Is your life trashier than Miss Universe Thailand? Show us. (Opinion)

Former Miss Universe Thailand Maria Poonlertlarp of SOS Earth wears her waste. Photos: Passakorn Thawatthatree, A Day Bulletin / Courtesy
Former Miss Universe Thailand Maria Poonlertlarp of SOS Earth wears her waste. Photos: Passakorn Thawatthatree, A Day Bulletin / Courtesy

One year ago, disgust with our plastic addiction and the harm it does motivated us to take action. At the street level, that meant youth joining the Climate Strike Thailand rallies which I helped organize. Retail and government coordinated on a partial plastic bag ban.

But all that momentum was lost to the COVID-19 outbreak.

Consumption exploded with increased demand for disposable medical supplies, while closed restaurants and staying home meant more food delivery than ever. That translated into plastic waste increasing over 400% by April.

Now that we’ve got the virus under control, it’s time to return to that other existential threat. Thailand prevailed against COVID-19 because we proved we could change our habits to protect ourselves. To bring that same fighting spirit to our wasteful habits, we need to remind people of the stakes.

That’s why, starting tomorrow, everyone is invited to help raise that awareness by joining former Miss Universe Thailand Maria Poonlertlarp of SOS Earth, Tuen (Wild) Channel host Wannasingh Prasertkul and Little Big Green founder Kanatip “Loukgolf” Soonthornrak in saving all the trash they generate as part of the Trash Me Challenge.

For two weeks, they will store all their garbage from plastic and food packaging to recyclables and even food scraps in special outfits created from recycled trash by fashion designers Wishulada Panthanuvong, Pairoj Pichetmetakul and Pathavee Thepkraiwan. All three are required to wear the outfits everywhere they go for the duration of the challenge as they vlog their journeys.

Everyone is encouraged to join the challenge by picking a team (#TeamMaria, #TeamLG or #TeamWannaSingh), saving their own trash (storing it wherever preferred) and sharing photos of it on their social media platforms with the hashtags #TrashMeChallenge, #YouAreWhatYouTrash and #EUCanalCleanupDay.

Participants will also be encouraged to analyze their waste through surveys, created by researchers from Mahidol and Chulalongkorn universities. With the data, they can better understand their waste and pledge to consume more consciously while urging corporations to make necessary changes.

“We must know what trash we create before we can demand from corporations and governments,” said Maria Poonlertlarp, who initiated the campaign. “And that’s how the TrashMe campaign came to life.”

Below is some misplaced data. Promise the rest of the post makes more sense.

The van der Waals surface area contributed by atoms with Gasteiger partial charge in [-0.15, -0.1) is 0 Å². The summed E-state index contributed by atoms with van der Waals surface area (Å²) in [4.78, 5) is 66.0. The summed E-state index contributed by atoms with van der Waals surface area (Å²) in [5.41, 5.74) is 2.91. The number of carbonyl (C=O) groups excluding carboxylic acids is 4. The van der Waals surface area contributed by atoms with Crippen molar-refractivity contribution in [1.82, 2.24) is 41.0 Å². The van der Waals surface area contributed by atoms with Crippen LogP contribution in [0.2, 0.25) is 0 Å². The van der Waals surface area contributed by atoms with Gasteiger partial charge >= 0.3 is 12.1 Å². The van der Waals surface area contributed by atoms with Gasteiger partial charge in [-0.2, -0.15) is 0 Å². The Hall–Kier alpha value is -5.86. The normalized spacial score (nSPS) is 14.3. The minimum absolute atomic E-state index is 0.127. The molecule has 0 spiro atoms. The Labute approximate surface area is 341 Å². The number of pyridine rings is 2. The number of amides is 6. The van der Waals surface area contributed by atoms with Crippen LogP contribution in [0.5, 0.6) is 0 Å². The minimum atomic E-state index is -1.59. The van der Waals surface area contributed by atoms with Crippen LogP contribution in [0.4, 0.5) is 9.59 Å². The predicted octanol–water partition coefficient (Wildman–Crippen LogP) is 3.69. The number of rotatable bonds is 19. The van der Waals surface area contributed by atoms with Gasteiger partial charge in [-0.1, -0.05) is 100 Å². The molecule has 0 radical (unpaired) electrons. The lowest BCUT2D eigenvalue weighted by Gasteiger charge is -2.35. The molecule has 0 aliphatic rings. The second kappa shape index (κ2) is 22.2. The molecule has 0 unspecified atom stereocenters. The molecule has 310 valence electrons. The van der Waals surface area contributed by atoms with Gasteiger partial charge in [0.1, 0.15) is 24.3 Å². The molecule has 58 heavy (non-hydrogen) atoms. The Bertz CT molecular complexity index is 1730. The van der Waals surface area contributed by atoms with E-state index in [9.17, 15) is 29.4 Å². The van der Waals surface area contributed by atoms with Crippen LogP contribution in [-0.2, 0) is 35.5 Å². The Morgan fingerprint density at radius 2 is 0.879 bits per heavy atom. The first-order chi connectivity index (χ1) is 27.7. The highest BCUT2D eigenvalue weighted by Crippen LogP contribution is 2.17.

Thailand is one of the world’s top five producers of plastic ocean debris. Overall, Thais produce about 1.1 kilograms of solid waste every day, which goes up to 1.3 kilograms in Bangkok. If the current rate of global waste generation continues, there could be more plastic than fish in the sea by 2050.

To bring this persistent issue back into the eyes of the public, the three influencers have been keeping their personal garbage since Aug. 1 to illustrate the amount of trash we all accumulate without thought.

On Sept. 14, the last day of the challenge, participants can submit their own masterpieces under the principle of the 8 R’s: refuse, reduce, reuse, refill, repair, regift, recycle, recover. Six winners will be selected according to their impact on provoking their surrounding community on how everyone can contribute to a world with less waste.

Also on the final day of the challenge, all the contenders’ trash will be used to produce new art costumes by the three designers. Selected winners will get to walk in their masterpieces alongside their team leaders in a fashion show at the European Union’s Canal Cleanup Day on Sept. 18. On that day, participants will help clean up the Lat Phrao Canal, visit a waste management center and learn more about waste management policies in order to go home with knowledge to change their communities.

“Reducing your trash seems impossible in this system we live in, but I truly believe that if we pushed for it… organizations would listen,” Maria said. “It’s like the concept in wildlife trade: When the buying stops, the killing can too.”

While the campaign aims to provoke individuals to think twice before they consume and dispose, the public alone cannot save Thailand from drowning in trash. Regardless of how much trash one reduces, we still need better policies–such as improved waste management systems, economic incentives for circular economy products and operations, a ban on waste imports–to create a system which allows all sectors to normalise sustainable consumption and lifestyles.

Lynn Ocharoenchai is a climate activist who, beginning in March 2019, organized the first of several Climate Strike Thailand rallies inspired by the work of Swedish teen activist Greta Thunberg. She is now director of storytelling for SOS Earth, a social enterprise that helps crowdfund environmental initiatives in Thailand.

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